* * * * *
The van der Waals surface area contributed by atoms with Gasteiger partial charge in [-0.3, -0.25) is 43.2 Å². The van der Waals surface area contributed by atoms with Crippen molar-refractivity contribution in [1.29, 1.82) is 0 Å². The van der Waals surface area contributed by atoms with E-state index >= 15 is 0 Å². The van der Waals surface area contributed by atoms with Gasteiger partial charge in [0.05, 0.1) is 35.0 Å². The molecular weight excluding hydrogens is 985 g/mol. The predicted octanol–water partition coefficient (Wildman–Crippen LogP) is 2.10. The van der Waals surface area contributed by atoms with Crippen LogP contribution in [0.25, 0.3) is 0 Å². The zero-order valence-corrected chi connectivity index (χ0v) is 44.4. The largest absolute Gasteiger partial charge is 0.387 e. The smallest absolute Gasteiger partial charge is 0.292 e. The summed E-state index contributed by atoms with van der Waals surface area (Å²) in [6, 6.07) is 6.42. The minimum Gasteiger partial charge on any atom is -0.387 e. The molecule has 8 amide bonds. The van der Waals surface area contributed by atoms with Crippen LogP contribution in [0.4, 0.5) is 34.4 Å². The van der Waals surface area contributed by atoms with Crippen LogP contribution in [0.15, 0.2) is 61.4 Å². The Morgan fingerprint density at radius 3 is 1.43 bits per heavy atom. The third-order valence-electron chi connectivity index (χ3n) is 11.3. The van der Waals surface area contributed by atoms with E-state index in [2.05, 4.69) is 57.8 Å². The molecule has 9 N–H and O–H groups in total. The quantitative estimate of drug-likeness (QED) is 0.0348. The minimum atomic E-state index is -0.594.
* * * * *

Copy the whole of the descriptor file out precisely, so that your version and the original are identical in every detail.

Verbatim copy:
The van der Waals surface area contributed by atoms with Gasteiger partial charge in [-0.3, -0.25) is 43.2 Å². The van der Waals surface area contributed by atoms with Crippen molar-refractivity contribution in [1.29, 1.82) is 0 Å². The van der Waals surface area contributed by atoms with E-state index >= 15 is 0 Å². The van der Waals surface area contributed by atoms with Gasteiger partial charge in [0.05, 0.1) is 35.0 Å². The molecular weight excluding hydrogens is 985 g/mol. The predicted octanol–water partition coefficient (Wildman–Crippen LogP) is 2.10. The van der Waals surface area contributed by atoms with Crippen LogP contribution in [0.25, 0.3) is 0 Å². The zero-order valence-corrected chi connectivity index (χ0v) is 44.4. The largest absolute Gasteiger partial charge is 0.387 e. The smallest absolute Gasteiger partial charge is 0.292 e. The summed E-state index contributed by atoms with van der Waals surface area (Å²) in [6, 6.07) is 6.42. The minimum Gasteiger partial charge on any atom is -0.387 e. The molecule has 8 amide bonds. The van der Waals surface area contributed by atoms with Crippen LogP contribution in [0.4, 0.5) is 34.4 Å². The van der Waals surface area contributed by atoms with Crippen LogP contribution in [0.15, 0.2) is 61.4 Å². The Morgan fingerprint density at radius 3 is 1.43 bits per heavy atom. The third-order valence-electron chi connectivity index (χ3n) is 11.3. The van der Waals surface area contributed by atoms with E-state index in [2.05, 4.69) is 57.8 Å². The molecule has 9 N–H and O–H groups in total. The quantitative estimate of drug-likeness (QED) is 0.0348. The minimum atomic E-state index is -0.594.